Mertz described the beauty of what would be named the Ninnis Glacier simply,
Everything in White!

About the vast sheets of ice as far as the eye could see, Mawson remarked in his diary,
This area seems to have been forgotten by God.

Sleeping in his tent at night he felt,
… loathe to sleep for the hunger of a sound.

On the Heroic Age of Antarctic Exploration, Tom Griffiths said in Slicing the Silence: Voyaging to Antarctica:
The heroic era of Antarctic exploration was ‘heroic’ because it was anachronistic before it began, its goal was as abstract as a pole, its central figures were romantic, manly and flawed, its drama was moral (for it mattered not only what was done but how it was done), and its ideal was national honour. It was an early testing-ground for the racial virtues of new nations such as Norway and Australia, and it was the site of Europe’s last gasp before it tore itself apart in the Great War.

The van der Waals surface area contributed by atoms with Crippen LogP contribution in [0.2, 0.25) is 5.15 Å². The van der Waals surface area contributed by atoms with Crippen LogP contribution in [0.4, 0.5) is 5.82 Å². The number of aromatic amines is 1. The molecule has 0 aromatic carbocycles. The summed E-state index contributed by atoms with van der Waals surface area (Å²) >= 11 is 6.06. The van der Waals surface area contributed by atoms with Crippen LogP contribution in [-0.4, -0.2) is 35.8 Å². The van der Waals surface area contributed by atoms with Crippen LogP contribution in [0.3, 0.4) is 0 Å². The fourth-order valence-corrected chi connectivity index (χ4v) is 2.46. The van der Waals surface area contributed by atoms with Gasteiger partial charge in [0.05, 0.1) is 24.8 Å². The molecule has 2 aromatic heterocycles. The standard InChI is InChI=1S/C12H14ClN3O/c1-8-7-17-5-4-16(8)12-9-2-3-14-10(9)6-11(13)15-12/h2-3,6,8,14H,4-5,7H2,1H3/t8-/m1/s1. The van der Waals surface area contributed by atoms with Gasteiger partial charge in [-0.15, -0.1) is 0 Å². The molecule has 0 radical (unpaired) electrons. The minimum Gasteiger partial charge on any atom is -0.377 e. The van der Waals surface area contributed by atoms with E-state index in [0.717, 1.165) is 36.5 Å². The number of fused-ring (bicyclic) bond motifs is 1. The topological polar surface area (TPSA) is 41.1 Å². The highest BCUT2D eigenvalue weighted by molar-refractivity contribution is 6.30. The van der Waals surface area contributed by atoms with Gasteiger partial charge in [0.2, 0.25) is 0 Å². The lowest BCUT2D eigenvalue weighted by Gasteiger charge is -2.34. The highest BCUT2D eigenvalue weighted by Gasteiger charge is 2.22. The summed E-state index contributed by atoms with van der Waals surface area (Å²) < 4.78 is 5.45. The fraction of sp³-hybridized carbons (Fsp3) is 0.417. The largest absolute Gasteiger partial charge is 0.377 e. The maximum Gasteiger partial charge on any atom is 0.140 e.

I was amazed to see the wide ranging participation of countries in Antarctic exploration. I knew it belonged to the international science community, but the achievements in exploration going all the way back have gone to many countries. Russia, for example, was the first to reach the Southern Pole of inaccessibility. That’s definitely a remarkable feat! I also found it striking that Lieutenant Belgrave Ninnis’ unit was later killed in WWI. As his Mother remarked, it seemed more fitting for a young man to die doing something he loved, than by being slaughtered in Flanders.

The book was well researched and written, and the Audible narration was great. I’ve already bought the Audible version of Mawson’s diary, “The Home of the Blizzard” to read next. This book is certainly top-quality reading material. I recommend it to anyone interested in accounts of exploration and/ or survival.
...more